After a while, any blade will get dull. When you start seeing that your bush hog is no longer cutting easily through the brush, it’s probably time to clean and sharpen the blade.

When your blade is sharp, you’ll see grass, brush, weeds, and saplings cut clean and even, with no ragged tearing. Sharp blades are safer, more efficient, and require less power to mow through even the roughest brush.

Step-by-step guide to sharpening your bush hog blade

There are two methods for sharpening bush hog blades that work equally well. You can use an angle grinder or a bench grinder; pick whichever method you’re more comfortable with. To use an angle grinder, you hold the sharpener in your hands and pass it over the blade, which is clamped in place. To use a bench sharpener, you hold the blade against a stationary grinder.

Remove the blade

Regardless of method, the first step is to remove the blade from the bush hog to prevent injury. This will give you better control of the blade as you work and keep the bush hog from accidentally falling on you.

Removing the blade is fairly simple. Tilt the cutting deck so you can access the underside.  Make sure you use some type of support for safety!  Wearing heavy-duty work gloves to protect your hands, and goggles to protect your eyes, use an impact wrench to remove the bolt and washer holding the blade in place.

Angle Grinder Method

  • Attach a grinding stone disk to your angle grinder.
  • Secure the bush hog blade to a workbench or table with a vise.
  • Clean the blade with a wire brush to remove any plant debris.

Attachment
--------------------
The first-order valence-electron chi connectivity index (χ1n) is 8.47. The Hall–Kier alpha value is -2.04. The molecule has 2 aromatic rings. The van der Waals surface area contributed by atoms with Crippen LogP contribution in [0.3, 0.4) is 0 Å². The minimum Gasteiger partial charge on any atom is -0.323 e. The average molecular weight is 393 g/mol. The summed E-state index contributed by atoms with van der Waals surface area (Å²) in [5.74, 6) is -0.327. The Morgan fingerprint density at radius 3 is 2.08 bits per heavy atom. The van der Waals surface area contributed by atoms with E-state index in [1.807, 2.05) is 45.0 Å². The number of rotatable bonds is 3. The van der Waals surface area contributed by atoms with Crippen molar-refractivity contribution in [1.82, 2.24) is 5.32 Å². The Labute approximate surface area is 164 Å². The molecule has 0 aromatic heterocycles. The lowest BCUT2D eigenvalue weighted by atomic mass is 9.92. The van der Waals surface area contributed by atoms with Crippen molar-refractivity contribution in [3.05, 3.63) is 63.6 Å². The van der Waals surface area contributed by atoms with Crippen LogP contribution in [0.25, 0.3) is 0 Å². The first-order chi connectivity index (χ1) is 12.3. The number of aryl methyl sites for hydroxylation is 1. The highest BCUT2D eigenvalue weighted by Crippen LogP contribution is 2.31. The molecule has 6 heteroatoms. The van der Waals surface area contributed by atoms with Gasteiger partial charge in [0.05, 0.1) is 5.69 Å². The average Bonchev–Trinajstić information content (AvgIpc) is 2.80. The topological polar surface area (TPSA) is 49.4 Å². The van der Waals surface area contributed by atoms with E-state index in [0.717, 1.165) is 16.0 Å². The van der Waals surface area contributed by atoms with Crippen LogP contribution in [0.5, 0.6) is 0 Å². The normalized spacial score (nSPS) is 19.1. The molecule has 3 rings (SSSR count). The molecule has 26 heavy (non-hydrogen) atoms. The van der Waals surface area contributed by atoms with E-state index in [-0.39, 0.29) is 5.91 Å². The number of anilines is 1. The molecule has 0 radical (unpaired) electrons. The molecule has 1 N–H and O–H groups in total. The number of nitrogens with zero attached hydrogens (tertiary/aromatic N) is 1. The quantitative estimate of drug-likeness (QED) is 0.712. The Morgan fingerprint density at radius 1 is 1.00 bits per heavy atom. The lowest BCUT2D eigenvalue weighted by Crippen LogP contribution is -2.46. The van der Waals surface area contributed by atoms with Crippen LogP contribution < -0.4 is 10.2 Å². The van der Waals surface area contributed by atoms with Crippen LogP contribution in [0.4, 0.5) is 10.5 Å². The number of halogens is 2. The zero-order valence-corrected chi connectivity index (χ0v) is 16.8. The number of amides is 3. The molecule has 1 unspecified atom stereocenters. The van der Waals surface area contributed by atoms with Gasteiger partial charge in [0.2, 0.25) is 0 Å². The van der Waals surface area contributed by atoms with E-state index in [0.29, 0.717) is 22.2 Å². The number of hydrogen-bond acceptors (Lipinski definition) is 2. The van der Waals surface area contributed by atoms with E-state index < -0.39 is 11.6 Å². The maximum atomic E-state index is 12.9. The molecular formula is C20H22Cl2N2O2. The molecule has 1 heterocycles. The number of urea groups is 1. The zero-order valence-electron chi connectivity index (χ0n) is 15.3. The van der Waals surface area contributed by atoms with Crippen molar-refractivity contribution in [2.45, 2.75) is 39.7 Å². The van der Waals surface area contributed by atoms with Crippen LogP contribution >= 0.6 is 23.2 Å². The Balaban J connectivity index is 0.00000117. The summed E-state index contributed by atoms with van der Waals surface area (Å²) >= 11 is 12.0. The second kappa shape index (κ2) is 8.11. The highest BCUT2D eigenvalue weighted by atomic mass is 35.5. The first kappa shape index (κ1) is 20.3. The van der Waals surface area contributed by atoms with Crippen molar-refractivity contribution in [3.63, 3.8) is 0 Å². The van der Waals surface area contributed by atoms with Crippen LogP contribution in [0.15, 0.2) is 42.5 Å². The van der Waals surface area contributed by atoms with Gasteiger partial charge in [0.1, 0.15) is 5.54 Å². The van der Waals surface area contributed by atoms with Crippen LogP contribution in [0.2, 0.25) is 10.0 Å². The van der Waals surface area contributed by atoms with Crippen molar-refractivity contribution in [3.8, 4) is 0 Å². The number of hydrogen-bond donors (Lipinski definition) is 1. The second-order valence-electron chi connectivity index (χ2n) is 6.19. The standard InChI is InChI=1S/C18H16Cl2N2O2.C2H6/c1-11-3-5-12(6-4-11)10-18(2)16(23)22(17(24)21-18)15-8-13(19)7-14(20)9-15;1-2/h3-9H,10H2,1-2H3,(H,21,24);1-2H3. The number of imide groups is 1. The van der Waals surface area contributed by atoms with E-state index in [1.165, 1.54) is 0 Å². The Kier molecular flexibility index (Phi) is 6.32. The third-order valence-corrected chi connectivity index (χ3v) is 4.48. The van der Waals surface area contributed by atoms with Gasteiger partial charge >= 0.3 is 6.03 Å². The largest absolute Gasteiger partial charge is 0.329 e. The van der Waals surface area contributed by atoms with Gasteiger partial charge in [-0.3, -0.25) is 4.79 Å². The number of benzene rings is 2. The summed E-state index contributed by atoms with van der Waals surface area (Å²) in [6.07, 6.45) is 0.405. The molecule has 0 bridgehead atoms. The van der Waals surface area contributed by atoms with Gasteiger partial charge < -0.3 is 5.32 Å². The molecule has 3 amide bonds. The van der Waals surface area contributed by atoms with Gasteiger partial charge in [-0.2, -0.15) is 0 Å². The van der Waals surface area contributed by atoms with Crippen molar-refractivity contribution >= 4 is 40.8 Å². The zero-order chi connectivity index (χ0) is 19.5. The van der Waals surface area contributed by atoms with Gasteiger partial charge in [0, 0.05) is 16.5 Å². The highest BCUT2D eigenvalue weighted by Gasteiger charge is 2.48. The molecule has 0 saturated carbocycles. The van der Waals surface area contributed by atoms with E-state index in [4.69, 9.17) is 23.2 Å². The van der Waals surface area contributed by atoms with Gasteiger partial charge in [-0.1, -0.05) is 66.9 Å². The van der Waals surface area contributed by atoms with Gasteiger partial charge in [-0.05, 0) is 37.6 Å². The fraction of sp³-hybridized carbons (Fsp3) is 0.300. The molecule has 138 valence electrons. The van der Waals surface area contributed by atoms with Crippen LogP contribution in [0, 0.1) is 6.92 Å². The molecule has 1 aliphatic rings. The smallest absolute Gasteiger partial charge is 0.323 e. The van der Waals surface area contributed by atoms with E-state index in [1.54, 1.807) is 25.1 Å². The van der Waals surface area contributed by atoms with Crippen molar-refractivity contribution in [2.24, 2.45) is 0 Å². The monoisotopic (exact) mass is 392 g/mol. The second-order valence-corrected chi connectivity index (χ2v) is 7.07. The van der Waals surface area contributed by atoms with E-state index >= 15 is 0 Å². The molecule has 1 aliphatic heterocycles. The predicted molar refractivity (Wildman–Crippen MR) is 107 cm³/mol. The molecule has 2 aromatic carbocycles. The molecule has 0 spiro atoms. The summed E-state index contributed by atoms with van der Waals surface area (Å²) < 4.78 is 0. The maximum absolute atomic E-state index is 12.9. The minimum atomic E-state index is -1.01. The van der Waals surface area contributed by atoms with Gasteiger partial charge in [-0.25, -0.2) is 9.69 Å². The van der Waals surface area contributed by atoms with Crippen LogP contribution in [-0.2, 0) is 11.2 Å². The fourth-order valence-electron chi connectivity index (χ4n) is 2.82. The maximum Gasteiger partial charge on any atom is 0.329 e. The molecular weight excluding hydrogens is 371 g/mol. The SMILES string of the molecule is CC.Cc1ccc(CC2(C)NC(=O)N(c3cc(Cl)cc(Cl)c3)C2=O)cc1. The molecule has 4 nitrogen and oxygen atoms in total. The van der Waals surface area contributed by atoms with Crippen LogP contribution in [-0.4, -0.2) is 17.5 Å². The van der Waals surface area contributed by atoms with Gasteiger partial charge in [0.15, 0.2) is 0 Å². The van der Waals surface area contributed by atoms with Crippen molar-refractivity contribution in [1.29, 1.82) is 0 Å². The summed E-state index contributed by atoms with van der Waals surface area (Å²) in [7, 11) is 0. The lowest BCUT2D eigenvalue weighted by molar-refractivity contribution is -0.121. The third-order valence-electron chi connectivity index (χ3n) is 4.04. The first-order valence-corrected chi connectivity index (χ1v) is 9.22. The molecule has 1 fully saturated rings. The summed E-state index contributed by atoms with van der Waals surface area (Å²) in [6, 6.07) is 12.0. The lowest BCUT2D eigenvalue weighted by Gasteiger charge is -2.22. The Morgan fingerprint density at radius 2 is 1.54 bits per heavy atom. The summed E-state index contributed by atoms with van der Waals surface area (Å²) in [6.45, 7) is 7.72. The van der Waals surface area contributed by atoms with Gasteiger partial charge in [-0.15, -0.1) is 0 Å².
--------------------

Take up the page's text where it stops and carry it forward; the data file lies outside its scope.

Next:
• Start the angle grinder and pass it along the blade edge in a smooth motion, following the angle of the blade. Repeat this motion until the blade is shiny and smooth.  Make sure not to round off the corner of the blade.  This is where most of the cutting is done.
  • Remove the blade from the vise and flip it over to work on the other side, and repeat the process.

Bench Grinder Method

  • Clean the blade with a wire brush to remove any plant debris.
  • Start the bench grinder.
  • Holding the blade at a 45-degree angle, move the blade lightly against the grinding wheel, following the cutting edge of the blade.  Make sure not to round off the corner of the blade.
  • Keep the blade moving in an even motion and keep even pressure to ensure uniform sharpness all around.
  • Flip the blade over and repeat on the other side.

When your blade is sharp and clean, replace it securely on the bush hog using the same bolt and washer. Make sure it’s good and tight. A loose or wobbly blade is dangerous. Before trying to use it again, lower the bush hog into position and start it up to make sure the blade moves freely.

You should sharpen your bush hog blades whenever you notice the bush hog is not cutting properly, or becoming heavily clogged with torn debris. A dull blade will pull tough stalks instead of cutting them, and they could wrap around the output shaft of the gearbox and ruin the seal in the gearbox.

If you’re not sure about how to do this, or if working with sharp blades and grinding stones reminds you of a horror movie that gave you nightmares when you were a kid, bring your bush hog to your tractor dealer for service. A good service department will let you know when it’s time to give up sharpening and replace the blades as well.

Source: eBay